The Supreme Court ruled that the decisions of the law societies significantly advanced the objectives of maintaining equal access and diversity in the legal profession and preventing harm to the LGBTQ community. It also said that approving TWU’s law school would have weakened public confidence in the justice system. This is because the public might have seen the law societies as approving or condoning the restriction of LGBTQ individuals from the legal profession. TWU argued that the law societies’ mandates did not allow them to consider anything other than the competency of potential graduates. But the Supreme Court said that law societies had the discretion to define “public interest” to include these other considerations.
Because the benefits of the decisions—maintaining equal access and diversity and preventing harm—outweighed the negative impacts on freedom of religion, the law societies’ decisions were reasonable.
The Supreme Court’s decisions may have offered a preview of how it will approach future cases involving freedom of religion. The reasoning in the TWU case suggests that when the government limits Charterrights while pursuing public interest-related goals, such as equality or non-discrimination, the courts will not scrutinize the government’s objectives too closely, but will largely defer to the government’s framing of the issue. This is especially so where the government tries to advance a particular view or value by excluding or withholding support (financial or otherwise) from those holding other views.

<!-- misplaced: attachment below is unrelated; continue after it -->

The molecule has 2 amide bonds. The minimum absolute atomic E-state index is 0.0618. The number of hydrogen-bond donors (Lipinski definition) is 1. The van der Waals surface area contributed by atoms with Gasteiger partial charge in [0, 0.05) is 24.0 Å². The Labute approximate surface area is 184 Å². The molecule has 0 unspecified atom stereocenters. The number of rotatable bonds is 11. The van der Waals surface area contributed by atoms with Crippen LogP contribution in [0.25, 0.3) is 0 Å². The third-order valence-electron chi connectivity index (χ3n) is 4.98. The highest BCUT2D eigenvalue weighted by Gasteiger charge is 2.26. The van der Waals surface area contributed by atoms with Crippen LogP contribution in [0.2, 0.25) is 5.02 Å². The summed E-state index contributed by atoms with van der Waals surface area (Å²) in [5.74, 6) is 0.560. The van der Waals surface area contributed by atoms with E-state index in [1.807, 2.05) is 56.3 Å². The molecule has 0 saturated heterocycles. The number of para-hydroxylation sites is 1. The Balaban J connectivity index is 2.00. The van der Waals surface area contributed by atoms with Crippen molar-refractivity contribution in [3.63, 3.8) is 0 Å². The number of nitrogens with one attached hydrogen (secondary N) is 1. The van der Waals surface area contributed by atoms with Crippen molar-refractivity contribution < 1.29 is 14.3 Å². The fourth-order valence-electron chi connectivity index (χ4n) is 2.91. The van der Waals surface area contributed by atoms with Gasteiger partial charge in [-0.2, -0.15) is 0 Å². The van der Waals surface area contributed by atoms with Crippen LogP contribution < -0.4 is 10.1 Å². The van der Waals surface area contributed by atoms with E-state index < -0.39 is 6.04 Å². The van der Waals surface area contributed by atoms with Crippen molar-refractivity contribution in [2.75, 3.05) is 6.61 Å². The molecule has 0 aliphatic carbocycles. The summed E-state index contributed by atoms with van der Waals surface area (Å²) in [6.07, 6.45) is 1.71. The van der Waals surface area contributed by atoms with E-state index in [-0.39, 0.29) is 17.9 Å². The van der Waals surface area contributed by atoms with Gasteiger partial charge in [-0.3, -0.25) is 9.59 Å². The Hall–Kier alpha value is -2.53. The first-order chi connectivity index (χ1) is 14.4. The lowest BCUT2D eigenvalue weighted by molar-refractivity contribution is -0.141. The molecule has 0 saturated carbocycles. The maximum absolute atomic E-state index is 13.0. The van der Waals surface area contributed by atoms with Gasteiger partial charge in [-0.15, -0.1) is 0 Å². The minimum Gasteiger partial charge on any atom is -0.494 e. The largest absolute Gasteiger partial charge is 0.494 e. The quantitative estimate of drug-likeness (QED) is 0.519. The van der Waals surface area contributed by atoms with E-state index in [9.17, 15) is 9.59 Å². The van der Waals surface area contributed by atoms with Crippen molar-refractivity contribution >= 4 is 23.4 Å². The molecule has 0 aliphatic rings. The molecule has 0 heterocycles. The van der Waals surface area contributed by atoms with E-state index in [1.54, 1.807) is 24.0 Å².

One such other case involves the federal government’s Summer Jobs Program, which offers grants to employers to employ students during the summer. This year, the federal government added a condition for employers to receive the grant. Employers had to check a box indicating that the job and the employer’s core mandate respected the values of the Charter, including, controversially, “reproductive rights.” This was done to allow the government to withhold funding from groups that advocated against abortion. Using the reasoning from the TWU cases, it seems likely that a court would weigh the government’s goal of protecting Charter values more heavily than an employer’s right not to affirm those values. In other words, a court will uphold the right of the government to deny funding to a religious group that does not affirm a woman’s right to abortion.
 2018 SCC 32.
 2018 SCC 33.
 Legal Profession Act, SBC 1998, c 9, s 14.
 Ibid, s 3.
 Amanda Connolly, “Canada summer jobs program will no longer fund anti-abortion, anti-gay groups” (15 December 2017), Global News, online: <https://globalnews.ca/news/3914528/canada-summer-jobs-anti-abortion-anti-gay-groups/>.